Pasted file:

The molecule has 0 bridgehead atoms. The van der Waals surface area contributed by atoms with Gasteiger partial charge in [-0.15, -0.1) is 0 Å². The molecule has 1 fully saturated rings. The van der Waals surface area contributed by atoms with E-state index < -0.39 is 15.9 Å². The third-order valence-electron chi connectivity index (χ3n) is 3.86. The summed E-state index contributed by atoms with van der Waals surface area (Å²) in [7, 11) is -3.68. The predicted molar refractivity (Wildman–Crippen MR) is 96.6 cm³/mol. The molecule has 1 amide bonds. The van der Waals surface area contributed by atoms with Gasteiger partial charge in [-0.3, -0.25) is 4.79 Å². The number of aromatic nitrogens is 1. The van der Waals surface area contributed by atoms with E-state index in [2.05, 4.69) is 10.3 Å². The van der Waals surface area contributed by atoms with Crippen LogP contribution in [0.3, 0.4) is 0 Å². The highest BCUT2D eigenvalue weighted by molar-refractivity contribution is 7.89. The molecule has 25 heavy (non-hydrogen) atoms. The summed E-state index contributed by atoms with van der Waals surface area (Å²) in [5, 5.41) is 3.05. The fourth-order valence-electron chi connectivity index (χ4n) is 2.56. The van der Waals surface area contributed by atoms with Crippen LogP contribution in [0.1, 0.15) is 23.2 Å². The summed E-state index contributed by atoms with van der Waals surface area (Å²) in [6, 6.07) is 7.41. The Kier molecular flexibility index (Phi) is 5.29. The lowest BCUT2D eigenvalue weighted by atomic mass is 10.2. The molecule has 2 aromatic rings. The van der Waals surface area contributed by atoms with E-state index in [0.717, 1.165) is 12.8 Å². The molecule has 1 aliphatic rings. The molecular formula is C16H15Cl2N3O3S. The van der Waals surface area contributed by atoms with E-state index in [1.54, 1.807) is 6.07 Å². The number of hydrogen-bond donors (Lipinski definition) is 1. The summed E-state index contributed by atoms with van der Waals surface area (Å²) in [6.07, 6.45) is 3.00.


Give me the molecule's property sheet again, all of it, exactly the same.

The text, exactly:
The molecule has 0 bridgehead atoms. The van der Waals surface area contributed by atoms with Gasteiger partial charge in [-0.15, -0.1) is 0 Å². The molecule has 1 fully saturated rings. The van der Waals surface area contributed by atoms with E-state index < -0.39 is 15.9 Å². The third-order valence-electron chi connectivity index (χ3n) is 3.86. The summed E-state index contributed by atoms with van der Waals surface area (Å²) in [7, 11) is -3.68. The predicted molar refractivity (Wildman–Crippen MR) is 96.6 cm³/mol. The molecule has 1 amide bonds. The van der Waals surface area contributed by atoms with Gasteiger partial charge in [-0.3, -0.25) is 4.79 Å². The number of aromatic nitrogens is 1. The van der Waals surface area contributed by atoms with E-state index in [2.05, 4.69) is 10.3 Å². The van der Waals surface area contributed by atoms with Crippen LogP contribution in [0.3, 0.4) is 0 Å². The highest BCUT2D eigenvalue weighted by molar-refractivity contribution is 7.89. The molecule has 25 heavy (non-hydrogen) atoms. The summed E-state index contributed by atoms with van der Waals surface area (Å²) in [5, 5.41) is 3.05. The fourth-order valence-electron chi connectivity index (χ4n) is 2.56. The van der Waals surface area contributed by atoms with Crippen LogP contribution in [0.1, 0.15) is 23.2 Å². The summed E-state index contributed by atoms with van der Waals surface area (Å²) in [6, 6.07) is 7.41. The Kier molecular flexibility index (Phi) is 5.29. The lowest BCUT2D eigenvalue weighted by atomic mass is 10.2. The molecule has 2 aromatic rings. The van der Waals surface area contributed by atoms with E-state index in [0.717, 1.165) is 12.8 Å². The molecule has 1 aliphatic rings. The molecular formula is C16H15Cl2N3O3S. The van der Waals surface area contributed by atoms with E-state index in [1.54, 1.807) is 6.07 Å². The number of hydrogen-bond donors (Lipinski definition) is 1. The summed E-state index contributed by atoms with van der Waals surface area (Å²) in [6.07, 6.45) is 3.00.